Molotov-Ribbentrop Pact. The popular name of the German-Soviet Nonaggression Pact signed in Moscow on 23 August 1939 by the foreign ministers of the Union of Soviet Socialist Republics (Viacheslav Molotov) and Nazi Germany (Joachim von Ribbentrop). The pact was signed immediately after the agreement of 19 August, which granted the USSR 180 million marks for the purchase of German goods. It followed months of unsuccessful negotiations between the USSR on the one side and France and Great Britain on the other, and Soviet failure to organize an anti-Nazi diplomatic coalition.
The Molotov-Ribbentrop Pact was one of the most important diplomatic acts in Soviet history. Its formal section, consisting of seven articles, was made public. It specified that the signatories would refrain from aggression against each other, remain neutral in case of war with other states, exchange information, and resolve disputes peacefully. The pact was to remain in force for 10 years. A secret protocol of four articles which was appended to the formal part divided Poland between Germany and the USSR along the Sian River–Buh River–Narev River (roughly following the Curzon Line) and thereby handed over most of the Polish-ruled Ukrainian and Belarusian territory to the USSR and assigned Latvia, Estonia, Finland, and Bessarabia to the Soviet sphere of influence and Lithuania to the German sphere. An adjustment on 28 September 1939 transferred Lithuania to the Soviet sphere of influence and redrew the border along the Sian–Buh–Narva rivers, to remove some ethnically Polish territory from the Soviet part.
This pact led directly to the Second World War. Fearing that Great Britain and France would honor their treaty obligations to Poland and come to its defense, Adolf Hitler needed a guarantee of Soviet neutrality before he could launch his assault on Poland, for he believed that Germany could not fight on two fronts simultaneously. On 1 September Germany attacked Poland, and on 3 September Britain and France declared war. The USSR invaded Poland from the east on 17 September and occupied the territory assigned to it in the secret protocol. Joseph Stalin justified the action by citing the need to guarantee the safety of the millions of Ukrainians and Belarusians in eastern Poland. Rigged elections were quickly held, and on 27 October 1939 the new National Assembly of Western Ukraine formally proclaimed Soviet rule and petitioned the USSR to incorporate the territory into Soviet Ukraine. The ‘request’ was granted on 1 November.
The Baltic states were forced to sign mutual assistance pacts with the USSR, which gradually expanded its influence in their affairs. The Red Army occupied the countries on 15–16 June 1940. As in Western Ukraine, the quickly ‘elected’ assemblies ‘applied’ in August 1940 to become Soviet republics. In June 1940 the USSR occupied Bessarabia and northern Bukovyna in the name of ‘national liberation.’
The Ukrainian question was an important factor behind the Molotov-Ribbentrop Pact. Stalin was concerned about a possible alliance between Germany and Western Ukrainian nationalists, who wanted to liberate Ukraine from Soviet rule. He probably feared that the short-lived independent Carpatho-Ukraine would serve as an inspiration to Ukrainians in the USSR. Hence, Stalin aimed to bring all Ukrainians under his rule in order to control them. He also knew that the Famine-Genocide of 1932–3 and terror of the 1930s had alienated the Ukrainian people from his regime, and that they would welcome a German invasion. Hence, he needed Germany's friendship or, at least, its neutrality.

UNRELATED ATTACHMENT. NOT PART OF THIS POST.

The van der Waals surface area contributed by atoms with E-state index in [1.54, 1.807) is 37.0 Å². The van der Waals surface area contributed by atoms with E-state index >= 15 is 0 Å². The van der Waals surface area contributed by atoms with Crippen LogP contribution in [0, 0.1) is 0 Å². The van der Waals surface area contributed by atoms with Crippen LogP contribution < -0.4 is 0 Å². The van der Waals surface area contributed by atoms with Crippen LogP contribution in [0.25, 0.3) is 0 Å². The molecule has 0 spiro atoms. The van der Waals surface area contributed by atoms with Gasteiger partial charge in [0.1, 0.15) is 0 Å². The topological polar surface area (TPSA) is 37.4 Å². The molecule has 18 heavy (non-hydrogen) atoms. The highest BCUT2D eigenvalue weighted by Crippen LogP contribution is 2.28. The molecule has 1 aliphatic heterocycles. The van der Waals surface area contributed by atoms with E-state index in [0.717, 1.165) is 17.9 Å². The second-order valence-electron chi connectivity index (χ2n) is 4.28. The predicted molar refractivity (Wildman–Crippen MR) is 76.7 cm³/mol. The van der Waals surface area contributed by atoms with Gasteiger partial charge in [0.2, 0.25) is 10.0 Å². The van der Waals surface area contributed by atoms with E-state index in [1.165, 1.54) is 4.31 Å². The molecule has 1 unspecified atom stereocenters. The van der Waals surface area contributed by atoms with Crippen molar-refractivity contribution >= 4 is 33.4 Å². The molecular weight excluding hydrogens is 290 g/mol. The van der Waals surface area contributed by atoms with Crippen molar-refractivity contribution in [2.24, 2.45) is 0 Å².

The Molotov-Ribbentrop Pact remained the foundation of Soviet-German relations throughout the first years of the war. Joseph Stalin continued to abide by its provisions for co-operation and mutual support. He provided the Germans with much-needed raw materials for their war effort, even as Germany prepared for its invasion of the USSR. The pact entailed a radical change in Soviet foreign policy: the USSR abandoned its criticism of the Nazis and forced the Comintern and its communist allies in Western Europe and elsewhere to do likewise. This about-face greatly undermined the popularity of many communist parties outside the USSR. In Canada the government suppressed pro-Soviet organizations, such as the Ukrainian Labour-Farmer Temple Association. It was only the German invasion in June 1941 that put an end to the pact.
For most of the postwar period the official Soviet justification for the Molotov-Ribbentrop Pact was that the USSR needed time to prepare for a war with Germany. Until the late 1980s the Soviet authorities never even admitted the existence of the secret protocol, but stubbornly maintained that the Red Army had occupied Western Ukraine, Belarus, and the Baltic states in response to calls for assistance and protection. A major re-evaluation of the entire Soviet diplomatic record and especially of the pact has begun.
Ulam, B. Expansion and Coexistence: The History of Soviet Foreign Policy, 1917–67 (New York–Washington 1968)
Read, A.; Fischer, D. The Deadly Embrace: Hitler, Stalin, and the Nazi-Soviet Pact, 1939–1941 (New York–London 1988)
Kolasky, J. Partners in Tyranny: The Nazi-Soviet Nonaggression Pact, August 23, 1939 (Toronto 1990)
[This article originally appeared in the Encyclopedia of Ukraine, vol. 3 (1993).]